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Enzyme blockers slay AIDS 'giant.'

Enzyme blockers slay AIDS "giants'

Drugs that block a "sugar-trimming' enzyme important in the progression of AIDS can reduce the virus's ability to infect human blood cells and may provide a nontoxic therapy for the disease, scientists said this week. By inhibiting an enzyme called glucosidase, the drugs apparently reduce the cell-to-cell spread of the AIDS virus (HIV), as well as inhibit the formation of "giant' cells made when uninfected blood cells attach to an HIV-infected cell.

Researchers from the University of Amsterdam and The Netherlands Cancer Institute report in the Nov. 5 NATURE that the drugs castanospermine and 1-deoxynojirimycin (dNM) hinder HIV's ability to infect monocytes and lymphocytes in cell cultures by at least 100-fold. The drugs are known to block glucosidase, which trims sugars from the HIV component gp120 during virus production in host cells. A study last year at Stanford University had shown that gp120 joins with receptors on cell surfaces, leading to infection of the cell by the virus. Subsequent research indicated that at least some of the gp120 sugars influence this receptor binding.

Receptor binding by gp120 is also thought to be important in the formation of large cells that develop when uninfected cells are mixed in vitro with HIV-infected cells and their membranes fuse together. Although researchers have not detected these fragile giant cells in fresh tissues from AIDS patients, they suspect they may be important in the spread of the virus. The cells could explain, for example, how HIV--which is found in lower-than-expected numbers in AIDS patients--may maximize its effect by infecting a cluster of cells at the same time.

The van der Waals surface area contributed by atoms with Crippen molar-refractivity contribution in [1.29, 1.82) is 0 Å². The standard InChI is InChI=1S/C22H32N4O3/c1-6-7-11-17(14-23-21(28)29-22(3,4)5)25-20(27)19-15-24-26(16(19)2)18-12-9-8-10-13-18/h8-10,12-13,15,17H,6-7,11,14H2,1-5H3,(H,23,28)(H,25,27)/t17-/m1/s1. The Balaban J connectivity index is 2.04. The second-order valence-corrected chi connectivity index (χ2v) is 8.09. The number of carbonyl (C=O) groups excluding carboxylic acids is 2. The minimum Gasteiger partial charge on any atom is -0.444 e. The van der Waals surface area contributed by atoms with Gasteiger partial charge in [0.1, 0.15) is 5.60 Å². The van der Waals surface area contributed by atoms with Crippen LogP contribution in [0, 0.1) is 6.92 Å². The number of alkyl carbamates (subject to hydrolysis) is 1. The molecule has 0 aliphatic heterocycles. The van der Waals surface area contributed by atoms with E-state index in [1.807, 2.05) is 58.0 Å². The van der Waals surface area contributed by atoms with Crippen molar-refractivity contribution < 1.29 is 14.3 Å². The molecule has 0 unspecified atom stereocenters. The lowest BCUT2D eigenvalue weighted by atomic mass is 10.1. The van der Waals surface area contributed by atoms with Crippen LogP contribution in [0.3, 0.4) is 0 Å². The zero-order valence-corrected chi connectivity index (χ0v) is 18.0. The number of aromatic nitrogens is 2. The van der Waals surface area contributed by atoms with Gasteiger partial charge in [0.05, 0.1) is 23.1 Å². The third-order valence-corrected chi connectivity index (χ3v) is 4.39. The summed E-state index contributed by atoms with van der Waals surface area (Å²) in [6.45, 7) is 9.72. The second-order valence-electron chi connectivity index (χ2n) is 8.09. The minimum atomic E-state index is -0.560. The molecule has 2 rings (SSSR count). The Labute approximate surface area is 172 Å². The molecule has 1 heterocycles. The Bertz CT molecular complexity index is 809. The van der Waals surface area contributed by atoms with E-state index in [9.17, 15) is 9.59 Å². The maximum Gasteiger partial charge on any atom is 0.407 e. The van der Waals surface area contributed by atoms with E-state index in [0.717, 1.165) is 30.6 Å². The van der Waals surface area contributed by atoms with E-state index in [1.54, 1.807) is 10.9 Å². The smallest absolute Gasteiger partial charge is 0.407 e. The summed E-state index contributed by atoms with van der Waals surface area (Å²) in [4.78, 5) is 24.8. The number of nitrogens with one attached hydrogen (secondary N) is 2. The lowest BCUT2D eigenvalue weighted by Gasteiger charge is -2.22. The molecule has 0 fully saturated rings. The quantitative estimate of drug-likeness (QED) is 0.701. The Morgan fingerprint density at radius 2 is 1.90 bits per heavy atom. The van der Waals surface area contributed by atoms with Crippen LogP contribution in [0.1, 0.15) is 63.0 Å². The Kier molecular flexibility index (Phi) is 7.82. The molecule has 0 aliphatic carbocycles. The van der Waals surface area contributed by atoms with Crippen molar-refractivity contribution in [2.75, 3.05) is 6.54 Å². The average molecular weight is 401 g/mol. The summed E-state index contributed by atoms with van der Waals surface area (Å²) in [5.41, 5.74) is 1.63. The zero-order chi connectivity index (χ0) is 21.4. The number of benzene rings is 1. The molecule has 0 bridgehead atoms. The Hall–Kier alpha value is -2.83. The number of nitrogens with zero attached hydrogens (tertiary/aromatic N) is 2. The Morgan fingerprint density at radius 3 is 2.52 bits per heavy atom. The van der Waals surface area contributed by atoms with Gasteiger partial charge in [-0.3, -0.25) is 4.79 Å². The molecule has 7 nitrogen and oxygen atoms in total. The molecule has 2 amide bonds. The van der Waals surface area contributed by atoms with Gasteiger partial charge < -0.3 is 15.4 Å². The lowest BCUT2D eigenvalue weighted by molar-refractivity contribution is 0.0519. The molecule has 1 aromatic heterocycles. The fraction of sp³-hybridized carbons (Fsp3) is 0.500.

In the latest research, castanospermine and dNM "completely inhibited' giant-cell formation for 6 hours after the drugs were mixed with cells, and then greatly decreased it for several days after the mixing, say the scientists. The drugs, however, did not stop virus production inside already infected cells.

The latter observation is of interest because it indicates that the virus needs the proper arrangement of gp120's sugars to bind to cells, but not to replicate, says Thomas M. Folks of the Bethesda, Md.-based National Institute of Allergy and Infectious Diseases.

Folks, who does similar experiments with other enzyme-blocking agents, told SCIENCE NEWS that the low toxicity of dNM and castanospermine also is important. The Dutch researchers note that the two agents have been used in Europe to control blood glucose levels in humans.
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Author:Edwards, Diane D.
Publication:Science News
Date:Nov 7, 1987
Words:400
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